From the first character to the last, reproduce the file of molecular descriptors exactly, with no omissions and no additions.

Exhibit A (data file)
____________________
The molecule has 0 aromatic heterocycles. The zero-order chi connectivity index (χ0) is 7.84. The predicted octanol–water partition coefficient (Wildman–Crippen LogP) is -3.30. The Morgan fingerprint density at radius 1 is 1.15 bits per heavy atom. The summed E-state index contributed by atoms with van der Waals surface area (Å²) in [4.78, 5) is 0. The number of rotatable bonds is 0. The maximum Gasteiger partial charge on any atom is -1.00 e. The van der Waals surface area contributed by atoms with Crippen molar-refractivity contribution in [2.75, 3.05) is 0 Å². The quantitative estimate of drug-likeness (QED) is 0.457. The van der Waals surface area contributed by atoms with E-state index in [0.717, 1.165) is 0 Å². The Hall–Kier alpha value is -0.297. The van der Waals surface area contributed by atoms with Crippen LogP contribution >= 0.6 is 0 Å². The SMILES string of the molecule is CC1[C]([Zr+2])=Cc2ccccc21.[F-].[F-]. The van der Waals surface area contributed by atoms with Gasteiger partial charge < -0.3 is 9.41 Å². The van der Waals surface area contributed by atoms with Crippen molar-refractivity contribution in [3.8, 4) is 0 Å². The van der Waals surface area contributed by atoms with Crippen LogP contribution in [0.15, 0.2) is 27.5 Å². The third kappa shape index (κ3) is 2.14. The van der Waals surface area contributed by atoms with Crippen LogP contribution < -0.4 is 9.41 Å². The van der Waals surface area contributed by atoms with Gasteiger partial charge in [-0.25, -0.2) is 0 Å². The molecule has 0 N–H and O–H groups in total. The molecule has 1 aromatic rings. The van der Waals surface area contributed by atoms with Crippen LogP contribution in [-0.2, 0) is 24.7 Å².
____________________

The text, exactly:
The molecule has 0 aromatic heterocycles. The zero-order chi connectivity index (χ0) is 7.84. The predicted octanol–water partition coefficient (Wildman–Crippen LogP) is -3.30. The Morgan fingerprint density at radius 1 is 1.15 bits per heavy atom. The summed E-state index contributed by atoms with van der Waals surface area (Å²) in [4.78, 5) is 0. The number of rotatable bonds is 0. The maximum Gasteiger partial charge on any atom is -1.00 e. The van der Waals surface area contributed by atoms with Crippen molar-refractivity contribution in [2.75, 3.05) is 0 Å². The quantitative estimate of drug-likeness (QED) is 0.457. The van der Waals surface area contributed by atoms with E-state index in [0.717, 1.165) is 0 Å². The Hall–Kier alpha value is -0.297. The van der Waals surface area contributed by atoms with Crippen LogP contribution >= 0.6 is 0 Å². The SMILES string of the molecule is CC1[C]([Zr+2])=Cc2ccccc21.[F-].[F-]. The van der Waals surface area contributed by atoms with Gasteiger partial charge < -0.3 is 9.41 Å². The van der Waals surface area contributed by atoms with Crippen molar-refractivity contribution in [3.8, 4) is 0 Å². The van der Waals surface area contributed by atoms with Crippen LogP contribution in [0.15, 0.2) is 27.5 Å². The third kappa shape index (κ3) is 2.14. The van der Waals surface area contributed by atoms with Crippen LogP contribution < -0.4 is 9.41 Å². The van der Waals surface area contributed by atoms with Gasteiger partial charge in [-0.25, -0.2) is 0 Å². The molecule has 0 N–H and O–H groups in total. The molecule has 1 aromatic rings. The van der Waals surface area contributed by atoms with Crippen LogP contribution in [-0.2, 0) is 24.7 Å².